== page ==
Clarion University, County Coalition Spotlight September Suicide Prevention Month
(Pictured above: Sara Laverick Stewart at Virtual Walk)
Although the month of September is Suicide Prevention Month, work and support of suicide prevention continue throughout the year because of the Clarion County Coalition for Suicide Prevention and Clarion University wellness programs.
An annual suicide awareness walk was held this year in New Bethlehem, marching to Gumtown Park, but there was a twist. Due to restrictions implemented by the Commonwealth, a decision was made to host the annual walk virtually and live-streamed on Facebook.
“It’s not the ideal awareness walk, but we were still eager to bring hope and awareness to those in Clarion County and surrounding areas,” said Susan LaBruzzo, Coalition vice-chair.
“The goal of the walk was to raise awareness for suicide prevention in Clarion County and reduce the stigma associated with mental illness and suicide. The walk helps bring awareness to Suicide Prevention Month, National Suicide Prevention Week, and World Suicide Prevention Day.”
Suicide prevention is also an ongoing concern for the Center for Health and Wellness Services at Clarion University.
James P. McGee, director of the center located in Room 222 Becht Hall, explains the services available.
With the extensive renovation of Becht Hall, the Health and Wellness Services Center is located in a suite of offices. The integration allows Counseling Services, Health Services, Alcohol, and Drug Education, and Student Support Assistance is at a one-stop location that will enable them to share resources and make easier referrals.
“People in our counseling department are trained on QPR, which is a gatekeeper training for suicide prevention,” said McGee.
“QPR is Question, Persuade, and Refer. We train students and employees every year. We also have trainers and Mental Health First Aid that many of our employees.
“Our Behavior Assessment referral team meets every week, including members of the Center for Wellness, through Zoom (a popular Internet program that allows virtual meetings and programs), and we still reach out to students if we can’t reach out to him face-to-face.”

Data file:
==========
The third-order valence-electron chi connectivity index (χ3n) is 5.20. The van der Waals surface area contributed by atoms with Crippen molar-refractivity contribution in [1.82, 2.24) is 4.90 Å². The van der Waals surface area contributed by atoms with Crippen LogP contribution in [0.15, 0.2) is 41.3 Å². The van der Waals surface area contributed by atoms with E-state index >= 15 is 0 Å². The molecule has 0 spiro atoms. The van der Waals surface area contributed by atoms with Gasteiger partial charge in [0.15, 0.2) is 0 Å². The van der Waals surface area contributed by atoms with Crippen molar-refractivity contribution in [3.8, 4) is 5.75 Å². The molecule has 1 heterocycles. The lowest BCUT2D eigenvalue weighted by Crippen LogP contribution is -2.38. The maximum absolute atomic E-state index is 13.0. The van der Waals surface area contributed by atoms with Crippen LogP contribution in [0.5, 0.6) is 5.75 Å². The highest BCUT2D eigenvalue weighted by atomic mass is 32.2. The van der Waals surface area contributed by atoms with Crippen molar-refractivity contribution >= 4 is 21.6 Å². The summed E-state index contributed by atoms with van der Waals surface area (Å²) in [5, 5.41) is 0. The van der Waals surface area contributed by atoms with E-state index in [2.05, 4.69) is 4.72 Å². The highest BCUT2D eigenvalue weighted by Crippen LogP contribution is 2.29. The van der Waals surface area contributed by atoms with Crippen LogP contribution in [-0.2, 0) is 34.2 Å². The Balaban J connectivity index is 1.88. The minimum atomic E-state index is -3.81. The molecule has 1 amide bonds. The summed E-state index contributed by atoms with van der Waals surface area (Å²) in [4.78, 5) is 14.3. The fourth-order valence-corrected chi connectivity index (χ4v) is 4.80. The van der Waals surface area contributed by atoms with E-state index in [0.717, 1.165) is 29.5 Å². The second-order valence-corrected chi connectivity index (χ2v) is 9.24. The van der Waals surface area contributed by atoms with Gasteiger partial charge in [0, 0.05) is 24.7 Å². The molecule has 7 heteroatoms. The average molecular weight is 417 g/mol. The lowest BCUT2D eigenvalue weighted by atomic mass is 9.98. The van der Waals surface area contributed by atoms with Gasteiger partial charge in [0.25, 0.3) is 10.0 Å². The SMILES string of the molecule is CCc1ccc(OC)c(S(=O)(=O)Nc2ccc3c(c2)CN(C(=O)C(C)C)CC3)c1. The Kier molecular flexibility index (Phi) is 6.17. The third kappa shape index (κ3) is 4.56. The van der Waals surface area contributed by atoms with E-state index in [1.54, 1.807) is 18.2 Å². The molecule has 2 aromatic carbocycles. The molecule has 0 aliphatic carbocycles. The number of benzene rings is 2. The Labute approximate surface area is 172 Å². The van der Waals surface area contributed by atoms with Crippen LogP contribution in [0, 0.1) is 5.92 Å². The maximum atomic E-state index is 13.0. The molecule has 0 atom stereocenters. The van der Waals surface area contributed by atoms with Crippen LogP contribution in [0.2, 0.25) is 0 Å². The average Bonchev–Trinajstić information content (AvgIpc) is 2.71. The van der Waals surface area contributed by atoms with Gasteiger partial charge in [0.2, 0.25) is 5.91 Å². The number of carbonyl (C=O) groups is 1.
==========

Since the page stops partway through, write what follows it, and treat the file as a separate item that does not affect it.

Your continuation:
Clarion University, like every other educational facility in business in Pennsylvania, learned how to innovate when it was shut down in the red zone. During the shutdown, classes were held virtually, and when Clarion opened in the fall, students were given the option of returning to Clarion or stay home. During this time, all classes are being offered virtually. When students return to Clarion, they can live in campus residence halls or off-campus rentals. All classrooms remain closed, but student-use buildings such as the library and the rec center remain open.
“It was up to them whether they wanted to come back or not,” continued McGee. “We don’t have the exact number this point, but we have students. We have some students living in campus housing and others living off-campus. I also work with the Good Neighbor Program and work with a lot of landlords, so I get numbers that way and getting overall total numbers is difficult.”
Lockdown required a different approach for classes and student services such as health and wellness.
“We have offered both through health services and counseling services, along with drug and alcohol education. We have offered a form of Zoom that’s confidential and allows us to do and offer Telehealth and Tele mental Health appointments via tele-counseling and telehealth.”
Students are taking advantage of the programs, according to McGee.
“We’ve had many students that did request an appointment. Some students don’t feel comfortable with wanting to do a mask meeting. We do virtual through confidential zoom, and it’s been beneficial. Offering these different types of ways to reach out and provide the needs for students has been beneficial.”
With the University Rec Center, one of the few campus buildings open for students and in use, it has also been adapted for use in person.
“We have games set up on the floor that they can go down and play table games and even wear their masks. We also have new software. It’s a gaming platform called Geeks.”
Clarion County Coalition for Suicide Prevention advises seeking help as soon as possible by contacting a mental health professional.
- Call Crisis or Clarion Psychiatric Center.
- Do not leave the person alone.
- If safe to do so, remove any firearms, alcohol, drugs, or sharp objects.
- Take the person to an emergency room.
- Crisis Number: 814-226-7223
- Crisis Text: 63288
Clarion County Coalition for Suicide Prevention is a nonprofit 501(c)3 organization. The focus of the coalition is on suicide prevention, awareness, and education. The group provides help and hope through college campus and high school events, suicide crisis hotlines, and other educational programs.
Depression is treatable. Suicide is preventable.
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